The people (demos) exists only as a rupture of the logic of arche, a rupture of the logic of beginning/ruling [commencement/commandement]. It should not be identified either with the race of those who recognize each other as having the same origin, the same birth, or with a part of a population or even the sum of its parts. 'People' [peuple] refers to the supplement that disconnects the population from itself, by suspending the various logics of legitimate domination. This disjunction is illustrated particularly well in the crucial reforms that give Athenian democracy its proper status; namely, those reforms enacted by Cleisthenes when he rearranged the distribution of the demes [8] over the territory of the city. In constituting each tribe by the addition of three separate boundaries -- one from the city, one from the coast, and one from the countryside -- Cleisthenes broke with the ancient principle that kept the tribes under the rule of local aristocratic chieftainships whose power, legitimated through legendary birth, had as its real content the economic power of the landowners. In short, the 'people' is an artifice set at an angle from the logic that gives the principle of wealth as heir to the principle of birth. It is an abstract supplement in relation to any actual (ac)count of the parts of the population, of their qualifications for part-taking in the community, and of the common shares due to them according to these qualifications. The 'people' is the supplement that inscribes 'the count of the unaccounted-for' or 'the part of those who have no part.'

These expressions should not be understood in their more populist sense but rather in a structural sense. It is not the laboring and suffering populace that comes to occupy the terrain of political action and to identify its name with that of the community. What is identified by democracy with the role of the community is an empty, supplementary, part that separates the community from the sum of the parts of the social body. This separation, in turn, grounds politics in the action of supplementary subjects that are a surplus in relation to any (ac)count of the parts of society. The whole question of politics thus lies in the interpretation of this void. The criticisms that sought to discredit democracy brought the 'nothing' which constitutes the political people back to the overflow of the ignorant masses and the greedy populace. The interpretation of democracy posed by Claude Lefort gave the democratic void its structural meaning.[9] But the theory of the structural void can be interpreted in two distinct ways: First, the structural void refers to an-archy, to the absence of an entitlement to rule that constitutes the very nature of the political space; Secondly, the void is caused by the 'dis-incorporation' of the king's two bodies -- the human and divine body.[10] Democracy, according to this latter view, begins with the murder of the king; in other words, with a collapse of the symbolic thereby producing a dis-incorporated social presence. And this originary link is posed as the equivalent of an original temptation to imaginatively reconstruct the 'glorious body of the people' that is heir to the immortal body of the king and the basis of every totalitarianism.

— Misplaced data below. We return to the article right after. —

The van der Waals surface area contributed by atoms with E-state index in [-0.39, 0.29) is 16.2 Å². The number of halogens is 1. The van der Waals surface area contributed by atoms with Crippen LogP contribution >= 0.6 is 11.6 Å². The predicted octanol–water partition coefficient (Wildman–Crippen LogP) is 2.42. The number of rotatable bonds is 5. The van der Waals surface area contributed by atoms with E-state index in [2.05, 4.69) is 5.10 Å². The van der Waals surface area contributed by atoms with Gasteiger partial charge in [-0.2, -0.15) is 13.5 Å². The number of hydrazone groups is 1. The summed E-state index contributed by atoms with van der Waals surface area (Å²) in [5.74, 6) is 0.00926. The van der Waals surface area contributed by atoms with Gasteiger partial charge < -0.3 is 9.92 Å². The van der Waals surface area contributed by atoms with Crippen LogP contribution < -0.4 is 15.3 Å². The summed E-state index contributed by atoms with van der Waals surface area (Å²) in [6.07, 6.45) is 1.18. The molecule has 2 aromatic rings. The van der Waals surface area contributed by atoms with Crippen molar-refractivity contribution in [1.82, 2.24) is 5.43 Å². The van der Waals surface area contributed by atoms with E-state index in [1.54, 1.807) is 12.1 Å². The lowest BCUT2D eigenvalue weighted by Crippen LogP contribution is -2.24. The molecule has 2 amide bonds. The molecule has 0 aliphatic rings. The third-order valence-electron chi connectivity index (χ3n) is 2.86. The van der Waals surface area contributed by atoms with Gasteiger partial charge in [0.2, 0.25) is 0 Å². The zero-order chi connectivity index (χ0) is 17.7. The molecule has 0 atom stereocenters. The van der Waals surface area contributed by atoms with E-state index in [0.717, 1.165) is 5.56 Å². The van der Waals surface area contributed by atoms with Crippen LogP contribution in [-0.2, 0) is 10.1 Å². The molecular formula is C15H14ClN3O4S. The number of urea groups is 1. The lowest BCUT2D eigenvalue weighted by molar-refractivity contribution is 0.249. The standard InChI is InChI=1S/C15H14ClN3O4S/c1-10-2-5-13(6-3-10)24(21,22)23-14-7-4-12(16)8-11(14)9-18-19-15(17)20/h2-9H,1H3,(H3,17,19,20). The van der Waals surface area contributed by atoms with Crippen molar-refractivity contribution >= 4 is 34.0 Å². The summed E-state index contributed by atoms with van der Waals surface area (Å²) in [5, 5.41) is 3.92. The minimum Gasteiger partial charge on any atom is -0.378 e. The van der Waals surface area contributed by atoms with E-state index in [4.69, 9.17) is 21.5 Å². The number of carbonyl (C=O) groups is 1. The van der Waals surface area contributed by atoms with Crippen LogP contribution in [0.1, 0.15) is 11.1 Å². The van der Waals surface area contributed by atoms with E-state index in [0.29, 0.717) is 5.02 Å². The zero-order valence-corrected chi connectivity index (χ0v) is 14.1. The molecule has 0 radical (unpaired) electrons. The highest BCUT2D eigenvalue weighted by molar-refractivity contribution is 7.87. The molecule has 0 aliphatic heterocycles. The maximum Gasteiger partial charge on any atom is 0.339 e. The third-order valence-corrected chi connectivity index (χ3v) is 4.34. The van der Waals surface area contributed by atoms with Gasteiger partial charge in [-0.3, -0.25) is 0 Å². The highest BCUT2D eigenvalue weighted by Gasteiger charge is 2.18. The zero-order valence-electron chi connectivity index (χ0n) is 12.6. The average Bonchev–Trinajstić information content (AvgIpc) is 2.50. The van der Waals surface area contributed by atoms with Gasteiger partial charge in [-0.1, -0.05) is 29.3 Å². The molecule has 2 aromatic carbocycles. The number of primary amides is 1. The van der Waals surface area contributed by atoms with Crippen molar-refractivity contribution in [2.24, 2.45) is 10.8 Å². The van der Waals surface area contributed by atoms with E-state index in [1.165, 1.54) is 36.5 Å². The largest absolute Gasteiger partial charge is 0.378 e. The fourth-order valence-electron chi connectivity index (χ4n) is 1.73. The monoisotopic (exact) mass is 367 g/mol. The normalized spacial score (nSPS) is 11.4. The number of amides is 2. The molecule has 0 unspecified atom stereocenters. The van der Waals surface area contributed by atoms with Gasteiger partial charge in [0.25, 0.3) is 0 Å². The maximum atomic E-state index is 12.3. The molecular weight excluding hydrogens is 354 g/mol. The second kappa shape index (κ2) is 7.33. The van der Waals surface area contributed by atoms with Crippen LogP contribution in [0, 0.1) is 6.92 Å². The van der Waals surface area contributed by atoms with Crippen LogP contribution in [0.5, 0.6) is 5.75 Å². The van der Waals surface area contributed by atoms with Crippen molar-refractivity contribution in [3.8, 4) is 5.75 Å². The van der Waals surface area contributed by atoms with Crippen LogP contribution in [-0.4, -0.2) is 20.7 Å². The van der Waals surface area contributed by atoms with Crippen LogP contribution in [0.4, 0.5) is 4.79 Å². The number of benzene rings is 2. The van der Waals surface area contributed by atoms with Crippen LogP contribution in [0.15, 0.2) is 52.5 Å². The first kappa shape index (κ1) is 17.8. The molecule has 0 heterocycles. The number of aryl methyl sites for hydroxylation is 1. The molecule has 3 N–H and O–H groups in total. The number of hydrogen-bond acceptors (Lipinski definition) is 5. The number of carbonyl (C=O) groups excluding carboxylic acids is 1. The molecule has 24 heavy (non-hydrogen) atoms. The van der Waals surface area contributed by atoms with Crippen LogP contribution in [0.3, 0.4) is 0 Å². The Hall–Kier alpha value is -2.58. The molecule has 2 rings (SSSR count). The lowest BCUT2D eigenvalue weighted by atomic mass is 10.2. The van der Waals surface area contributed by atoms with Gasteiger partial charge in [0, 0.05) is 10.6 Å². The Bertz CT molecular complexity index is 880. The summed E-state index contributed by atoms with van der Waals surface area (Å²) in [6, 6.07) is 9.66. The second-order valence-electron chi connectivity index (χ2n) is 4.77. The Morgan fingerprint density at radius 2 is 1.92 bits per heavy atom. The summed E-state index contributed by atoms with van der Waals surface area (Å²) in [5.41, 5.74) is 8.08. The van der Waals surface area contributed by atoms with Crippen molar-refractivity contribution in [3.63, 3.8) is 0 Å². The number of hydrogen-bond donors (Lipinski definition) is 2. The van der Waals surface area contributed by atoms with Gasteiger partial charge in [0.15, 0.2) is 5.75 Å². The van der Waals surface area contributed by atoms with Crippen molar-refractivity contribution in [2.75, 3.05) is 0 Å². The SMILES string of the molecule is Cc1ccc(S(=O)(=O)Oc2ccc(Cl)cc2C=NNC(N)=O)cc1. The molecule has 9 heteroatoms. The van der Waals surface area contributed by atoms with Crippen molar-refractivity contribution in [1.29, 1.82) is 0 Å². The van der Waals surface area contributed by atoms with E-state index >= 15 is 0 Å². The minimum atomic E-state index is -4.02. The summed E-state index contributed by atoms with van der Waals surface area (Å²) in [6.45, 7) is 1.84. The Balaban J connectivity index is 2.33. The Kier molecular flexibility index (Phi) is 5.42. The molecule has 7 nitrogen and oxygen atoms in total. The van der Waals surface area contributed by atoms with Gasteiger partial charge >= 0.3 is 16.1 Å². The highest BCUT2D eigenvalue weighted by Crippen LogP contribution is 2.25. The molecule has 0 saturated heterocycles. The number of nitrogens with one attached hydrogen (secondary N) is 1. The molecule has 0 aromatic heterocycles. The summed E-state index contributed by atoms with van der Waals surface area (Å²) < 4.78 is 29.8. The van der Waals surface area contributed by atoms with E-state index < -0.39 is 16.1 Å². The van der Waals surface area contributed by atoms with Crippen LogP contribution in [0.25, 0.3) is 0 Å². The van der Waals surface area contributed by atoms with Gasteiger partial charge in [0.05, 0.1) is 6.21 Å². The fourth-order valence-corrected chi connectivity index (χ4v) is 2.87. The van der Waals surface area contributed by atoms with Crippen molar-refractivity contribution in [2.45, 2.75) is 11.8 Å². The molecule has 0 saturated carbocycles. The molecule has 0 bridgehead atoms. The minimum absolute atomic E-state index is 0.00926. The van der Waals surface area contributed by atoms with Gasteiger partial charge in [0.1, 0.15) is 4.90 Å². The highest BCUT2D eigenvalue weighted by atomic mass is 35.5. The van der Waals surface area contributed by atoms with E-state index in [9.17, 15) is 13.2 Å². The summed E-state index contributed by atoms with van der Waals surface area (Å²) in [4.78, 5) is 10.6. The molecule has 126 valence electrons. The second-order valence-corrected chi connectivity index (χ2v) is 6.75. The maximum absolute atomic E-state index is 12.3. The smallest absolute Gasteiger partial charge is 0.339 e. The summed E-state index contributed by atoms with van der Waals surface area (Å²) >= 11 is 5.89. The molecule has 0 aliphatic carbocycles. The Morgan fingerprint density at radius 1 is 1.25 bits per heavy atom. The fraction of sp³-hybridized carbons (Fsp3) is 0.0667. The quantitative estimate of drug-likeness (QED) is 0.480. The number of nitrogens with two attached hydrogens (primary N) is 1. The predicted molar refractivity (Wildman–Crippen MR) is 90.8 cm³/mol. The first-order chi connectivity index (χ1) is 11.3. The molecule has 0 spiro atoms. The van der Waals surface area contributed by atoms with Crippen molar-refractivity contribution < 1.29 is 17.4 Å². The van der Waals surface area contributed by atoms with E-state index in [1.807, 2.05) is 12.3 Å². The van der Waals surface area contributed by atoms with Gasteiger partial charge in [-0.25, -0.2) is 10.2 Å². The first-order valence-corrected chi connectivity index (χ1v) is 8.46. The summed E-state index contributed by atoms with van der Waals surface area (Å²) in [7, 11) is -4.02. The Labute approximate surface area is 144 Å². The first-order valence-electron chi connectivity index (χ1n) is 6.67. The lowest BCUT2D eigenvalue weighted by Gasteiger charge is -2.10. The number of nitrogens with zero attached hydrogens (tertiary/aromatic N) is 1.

Against these interpretations, let us say that the two-fold body of the people is not a modern consequence of the sacrifice of the sovereign body but rather a given constitutive of politics. It is initially the people, and not the king, that has a double body and this duality is nothing other than the supplement through which politics exists: a supplement to all social (ac)counts and an exception to all logics of domination.

The seventh qualification, Plato says, is 'god's part.' We will maintain that this part belonging to god -- this qualification of those who have no qualification -- contains within it all that is theological in politics. The contemporary emphasis on the theme of the 'theologico-political' dissolves the question of politics into that of power and of the grounding event that is its fundament. It re-doubles the liberal fiction of the contract with the representation of an original sacrifice. But the division of arche that conjoins politics and democracy is not a founding sacrifice: It is, rather, a neutralization of any founding sacrifice. This neutralization could find its exact fable at the end of Oedipus at Colonus: it is at the price of the disappearance of the sacrificial body, at the price of not seeking Oedipus' body, that Athenian democracy receives the benefit of its burial. To want to disinter the body is not only to associate the democratic form with a scenario of sin or of original malediction. More radically, it is to return the logic of politics to the question of an originary scene of power; in other words, to return politics to the state. By interpreting the empty part in terms of psychosis, the dramaturgy of original symbolic catastrophe transforms the political exception into a sacrificial symptom of democracy: It subsumes the litigiousness proper to politics under any of the innumerable versions of an originary 'crime' or 'murder.'